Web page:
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Eastcote is a suburban area established around an old village in Greater London (Historic counties of England Middlesex), and is part of the London Borough of Hillingdon. In the Middle Ages, Eastcote was one of the three areas that made up the parish of Ruislip, under the name of Ascot. The name came from its position to the east of the parish. While no historically significant events have taken place in Eastcote, there are links to past events in the history of Britain. One such example is of Mary Bankes, who lived in Eastcote for a time, and led the defence of Corfe Castle in Dorset against the Roundheads during the English Civil War. Eastcote also housed an outstation of the Bletchley Park codebreaking activities during the World War II, with several codebreaking computers in use. This operation became the precursor to GCHQ, which remained in Eastcote after the war until the department moved to purpose-built buildings in Cheltenham in 1952. By the History of London (1900–1939), the recorded population was around 600; this had reached {{formatnum:

History

Toponomy
Eastcote was originally recorded as Ascot, one of the three medieval tithings of the parish of Ruislip, along with Westcot and Norwood. Norwood, in the north of the parish, became Northwood, Hillingdon; Westcot, in the west became Westcote (the main Ruislip village), and Ascot, in the east, became what is now Eastcote.Bowlt 2007, p.36

Early developments

The Hawtrey family moved to Eastcote around 1525 after Ralph Hawtrey married Winifred Walleston. She lived in a cottage named "Hopkyttes", which the couple moved into and renamed Eastcote House. A dovecote was built by their son John, without applying for a licence from the manor, as was the custom at the time. After his death in 1593, his nephew Ralph Hawtrey applied for the licence, which was approved.Bowlt 2007, p.39

Ralph Hawtrey's only daughter became Mary Bankes when she married Sir John Bankes, Chief Justice to Charles I of England As a Cavalier, she defended their home in Dorset, Corfe Castle, Dorset, against the Roundheads in 1643 at the time of the English Civil War. A plaque on the south wall of St Martin's Church, Ruislip in Ruislip commemorates her heroic act. Lady Bankes had also lived at Haydon Hall in Eastcote, and her name is remembered by the school in Ruislip Manor.Bowlt 2007, p.20—21

In 1565, a land survey was completed which recorded 62 houses in Eastcote, of which four were ruined.Bowlt 2007, p.37

The first Haydon Hall was built in 1630 for Alice Spencer, predominantly to allow her to store her possessions there. Lady Alice lived at Harefield Place, and purchased the land on which the hall was built from the Haydon family. The family appear in parish records from 1394 until 1562 when they sold a house on the site of Haydon Hall to William Nicholas.Bowlt 2007, p.43—45

Highgrove House, Eastcote was built in the 18th century but was destroyed by fire and rebuilt in 1879. Winston Churchill stayed there during his honeymoon and the Victoria of Baden was resident during the First World War.Edwards 1987, p.12

Urban development

At the History of London (1900–1939), Eastcote was a small community with around 120 cottages and a population of around 600 people.Edwards 1987, p.9

The Metropolitan Railway was extended to Uxbridge from Harrow on the Hill in 1904, passing through Eastcote. A Railway halt was built in 1906.Newbery et al 1996, p.66 The extension of the railway brought with it a substantial number of travellers seeking a day out in the countryside. The tea garden of the Old Barn House became popular with visitors to the area, as were cottages including The Rosery and Orchard Farm which served refreshments. In 1914, the Cavendish Pavilion was built as a private sports ground. The railway halt was rebuilt as a station in 1939.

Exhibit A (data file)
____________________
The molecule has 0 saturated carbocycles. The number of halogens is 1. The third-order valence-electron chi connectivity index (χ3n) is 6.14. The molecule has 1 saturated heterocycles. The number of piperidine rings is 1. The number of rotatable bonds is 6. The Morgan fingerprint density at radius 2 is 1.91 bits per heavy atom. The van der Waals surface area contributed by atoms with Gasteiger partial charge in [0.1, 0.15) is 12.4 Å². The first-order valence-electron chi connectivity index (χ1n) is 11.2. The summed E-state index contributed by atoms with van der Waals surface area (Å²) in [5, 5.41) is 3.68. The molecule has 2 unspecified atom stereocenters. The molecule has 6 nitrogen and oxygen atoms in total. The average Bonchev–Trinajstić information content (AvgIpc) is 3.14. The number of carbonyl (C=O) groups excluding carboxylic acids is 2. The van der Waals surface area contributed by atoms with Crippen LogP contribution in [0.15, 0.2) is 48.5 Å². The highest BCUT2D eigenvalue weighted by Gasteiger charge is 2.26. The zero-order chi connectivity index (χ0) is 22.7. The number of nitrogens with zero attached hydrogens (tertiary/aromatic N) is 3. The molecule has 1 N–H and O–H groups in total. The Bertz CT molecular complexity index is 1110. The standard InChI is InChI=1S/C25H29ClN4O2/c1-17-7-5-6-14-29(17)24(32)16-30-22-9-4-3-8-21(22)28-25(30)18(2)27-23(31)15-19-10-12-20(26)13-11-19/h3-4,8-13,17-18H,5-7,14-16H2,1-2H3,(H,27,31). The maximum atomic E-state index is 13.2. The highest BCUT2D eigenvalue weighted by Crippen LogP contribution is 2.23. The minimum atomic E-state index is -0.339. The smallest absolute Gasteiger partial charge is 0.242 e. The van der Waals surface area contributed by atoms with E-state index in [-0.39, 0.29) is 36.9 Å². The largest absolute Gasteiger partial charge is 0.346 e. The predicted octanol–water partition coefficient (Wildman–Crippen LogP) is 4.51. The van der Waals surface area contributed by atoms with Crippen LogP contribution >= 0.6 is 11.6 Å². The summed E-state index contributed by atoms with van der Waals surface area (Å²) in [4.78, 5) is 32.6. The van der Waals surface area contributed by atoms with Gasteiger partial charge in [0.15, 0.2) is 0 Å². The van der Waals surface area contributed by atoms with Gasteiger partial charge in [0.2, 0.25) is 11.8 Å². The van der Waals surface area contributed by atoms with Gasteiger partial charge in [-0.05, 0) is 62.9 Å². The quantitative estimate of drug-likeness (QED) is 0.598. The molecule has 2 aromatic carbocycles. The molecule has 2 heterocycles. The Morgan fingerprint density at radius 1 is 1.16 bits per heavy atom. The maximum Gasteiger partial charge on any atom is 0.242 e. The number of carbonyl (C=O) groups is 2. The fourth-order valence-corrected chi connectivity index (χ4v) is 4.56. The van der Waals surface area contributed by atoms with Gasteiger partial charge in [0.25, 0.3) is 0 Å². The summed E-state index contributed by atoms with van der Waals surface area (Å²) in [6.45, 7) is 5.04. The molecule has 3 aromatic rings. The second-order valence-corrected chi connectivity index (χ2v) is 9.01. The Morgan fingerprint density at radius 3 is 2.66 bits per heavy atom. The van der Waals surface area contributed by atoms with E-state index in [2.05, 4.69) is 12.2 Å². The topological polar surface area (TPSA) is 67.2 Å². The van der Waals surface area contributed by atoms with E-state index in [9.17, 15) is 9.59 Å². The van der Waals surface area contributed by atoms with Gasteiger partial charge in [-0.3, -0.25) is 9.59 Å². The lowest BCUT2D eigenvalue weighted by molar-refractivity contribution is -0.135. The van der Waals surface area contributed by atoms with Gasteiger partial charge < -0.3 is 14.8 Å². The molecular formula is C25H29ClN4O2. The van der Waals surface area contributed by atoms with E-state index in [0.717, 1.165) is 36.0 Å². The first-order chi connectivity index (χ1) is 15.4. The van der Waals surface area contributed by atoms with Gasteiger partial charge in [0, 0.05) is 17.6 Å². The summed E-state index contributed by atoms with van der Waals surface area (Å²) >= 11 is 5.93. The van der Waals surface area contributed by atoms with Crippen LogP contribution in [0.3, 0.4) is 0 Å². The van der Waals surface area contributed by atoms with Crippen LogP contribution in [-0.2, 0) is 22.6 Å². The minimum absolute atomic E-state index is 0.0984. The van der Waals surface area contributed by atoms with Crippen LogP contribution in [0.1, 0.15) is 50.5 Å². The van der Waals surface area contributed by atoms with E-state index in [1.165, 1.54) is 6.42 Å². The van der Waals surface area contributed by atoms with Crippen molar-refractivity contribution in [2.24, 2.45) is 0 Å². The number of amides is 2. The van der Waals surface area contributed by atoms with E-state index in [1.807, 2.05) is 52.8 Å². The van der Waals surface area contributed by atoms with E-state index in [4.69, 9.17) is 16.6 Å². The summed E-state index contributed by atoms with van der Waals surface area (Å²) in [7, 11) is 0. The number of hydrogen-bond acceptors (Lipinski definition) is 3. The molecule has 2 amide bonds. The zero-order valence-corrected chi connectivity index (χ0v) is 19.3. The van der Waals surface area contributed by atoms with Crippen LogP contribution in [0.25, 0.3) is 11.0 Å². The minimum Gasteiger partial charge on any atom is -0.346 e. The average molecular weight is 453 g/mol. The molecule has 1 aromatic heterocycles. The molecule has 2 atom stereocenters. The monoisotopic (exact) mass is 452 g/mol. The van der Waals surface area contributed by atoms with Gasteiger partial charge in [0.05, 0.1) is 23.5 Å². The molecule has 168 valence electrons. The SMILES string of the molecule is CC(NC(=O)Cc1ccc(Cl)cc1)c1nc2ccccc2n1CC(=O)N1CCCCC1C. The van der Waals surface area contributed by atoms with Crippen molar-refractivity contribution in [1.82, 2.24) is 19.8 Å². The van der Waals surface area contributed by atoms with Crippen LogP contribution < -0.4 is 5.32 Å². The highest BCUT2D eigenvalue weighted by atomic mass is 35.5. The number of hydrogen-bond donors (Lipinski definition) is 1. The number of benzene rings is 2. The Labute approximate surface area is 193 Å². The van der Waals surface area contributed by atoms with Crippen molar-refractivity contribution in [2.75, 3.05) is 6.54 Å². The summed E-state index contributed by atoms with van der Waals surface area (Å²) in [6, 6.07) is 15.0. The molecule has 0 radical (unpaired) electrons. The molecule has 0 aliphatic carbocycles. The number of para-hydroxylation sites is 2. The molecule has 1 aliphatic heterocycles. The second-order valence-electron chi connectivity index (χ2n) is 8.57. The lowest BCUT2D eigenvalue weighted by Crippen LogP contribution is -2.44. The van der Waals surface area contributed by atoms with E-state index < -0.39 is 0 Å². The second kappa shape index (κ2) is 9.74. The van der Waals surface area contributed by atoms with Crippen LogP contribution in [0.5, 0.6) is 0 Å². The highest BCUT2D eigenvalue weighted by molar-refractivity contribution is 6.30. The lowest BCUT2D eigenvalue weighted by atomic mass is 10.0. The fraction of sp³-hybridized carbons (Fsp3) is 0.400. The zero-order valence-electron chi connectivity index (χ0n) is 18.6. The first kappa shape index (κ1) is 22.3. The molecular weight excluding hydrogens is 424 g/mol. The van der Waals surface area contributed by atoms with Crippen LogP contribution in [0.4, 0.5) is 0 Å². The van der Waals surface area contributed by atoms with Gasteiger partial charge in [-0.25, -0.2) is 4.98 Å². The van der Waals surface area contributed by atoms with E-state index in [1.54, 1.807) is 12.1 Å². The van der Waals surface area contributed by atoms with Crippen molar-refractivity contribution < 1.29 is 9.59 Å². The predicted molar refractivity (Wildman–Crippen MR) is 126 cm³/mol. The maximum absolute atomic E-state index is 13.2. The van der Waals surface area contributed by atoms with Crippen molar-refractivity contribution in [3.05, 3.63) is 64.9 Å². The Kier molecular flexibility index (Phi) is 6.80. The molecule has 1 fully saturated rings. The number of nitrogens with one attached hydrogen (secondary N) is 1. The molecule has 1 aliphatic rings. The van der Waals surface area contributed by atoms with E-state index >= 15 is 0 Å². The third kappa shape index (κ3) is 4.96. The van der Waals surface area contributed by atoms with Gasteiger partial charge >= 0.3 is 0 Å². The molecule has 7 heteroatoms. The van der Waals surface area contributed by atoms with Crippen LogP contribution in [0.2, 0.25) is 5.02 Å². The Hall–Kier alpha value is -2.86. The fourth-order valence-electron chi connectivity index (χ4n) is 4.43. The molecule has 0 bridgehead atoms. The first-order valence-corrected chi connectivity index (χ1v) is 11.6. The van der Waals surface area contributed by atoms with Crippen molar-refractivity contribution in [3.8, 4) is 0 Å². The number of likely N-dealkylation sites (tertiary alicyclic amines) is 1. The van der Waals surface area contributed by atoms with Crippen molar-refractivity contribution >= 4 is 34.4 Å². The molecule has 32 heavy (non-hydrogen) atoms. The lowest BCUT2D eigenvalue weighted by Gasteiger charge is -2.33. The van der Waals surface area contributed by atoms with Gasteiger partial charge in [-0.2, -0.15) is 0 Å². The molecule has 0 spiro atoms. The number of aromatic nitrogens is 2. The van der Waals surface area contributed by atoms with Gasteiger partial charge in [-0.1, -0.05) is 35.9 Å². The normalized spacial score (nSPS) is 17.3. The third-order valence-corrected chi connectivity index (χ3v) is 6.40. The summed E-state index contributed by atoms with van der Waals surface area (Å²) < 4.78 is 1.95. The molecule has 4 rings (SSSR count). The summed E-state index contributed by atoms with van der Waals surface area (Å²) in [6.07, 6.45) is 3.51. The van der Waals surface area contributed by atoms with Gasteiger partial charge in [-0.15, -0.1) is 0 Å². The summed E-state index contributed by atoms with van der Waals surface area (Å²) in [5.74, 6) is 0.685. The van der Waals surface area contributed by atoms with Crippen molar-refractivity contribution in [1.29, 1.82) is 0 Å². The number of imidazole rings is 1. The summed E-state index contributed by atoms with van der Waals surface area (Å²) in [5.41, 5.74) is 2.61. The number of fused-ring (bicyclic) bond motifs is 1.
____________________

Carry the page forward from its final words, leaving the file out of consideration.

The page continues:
In 1930, the housing developers Comben Homes purchased the Hawtrey family's land, which included Eastcote House and its grounds, with the plan for the new Eastcote Park Estate. The estate - comprising Abbotsbury Gardens, Devonshire Road, Lowlands Road, Deane Croft Road, Rushdene Road and The Chase - would have necessitated the demolition of Eastcote House until this was purchased by the Ruislip-Northwood Urban District Council in 1937 for public use.Edwards 1987, p.37 Haydon Hall was purchased by the local council in 1936 after the death of its owner, Mrs Bennett-Edwards.Newbery et al 1996, p.74


During the Second World War, Eastcote House was used to house the local branch of the Food Control Office, in charge of issuing ration books.Edwards 1987, p.68 The area was subjected to bombing by the Luftwaffe; 106 bombs fell on Eastcote between September 1940 and May 1941,Newbery 1996, p.73 from a total of 18 recorded raids.Edwards 1987, p.69

The British government built a military hospital on land near Highgrove House during the war, in preparation for military casualties from the D-Day landings. They were not required for the role and were converted into barracks for Royal Navy Women's Royal Naval Service. Bletchley Park also established an outpost in surplus buildings on the site, which became known to staff as HMS Pembroke V. A total of 100 Bombe and Colossus computer codebreaker machines were used to decode German Enigma machine messages. The station closed shortly after the war ended in 1945,B. Jack Copeland, ''Colossus: the secrets of Bletchley Park's codebreaking computers'' (Oxford University Press, 2006), [http://books.google.co.uk/books?id=gfL4ky-TQOMC&pg=PA172#v=onepage&q&f=false p. 272] although the operations from Bletchley Park were re-established on the site in April 1946, under the new name of "Government Communications Headquarters" (GCHQ).Copeland, [http://books.google.co.uk/books?id=gfL4ky-TQOMC&pg=PA173#v=onepage&q&f=false p. 273] Operations continued on the site until GCHQ moved to a new purpose-built site in Cheltenham in February 1954.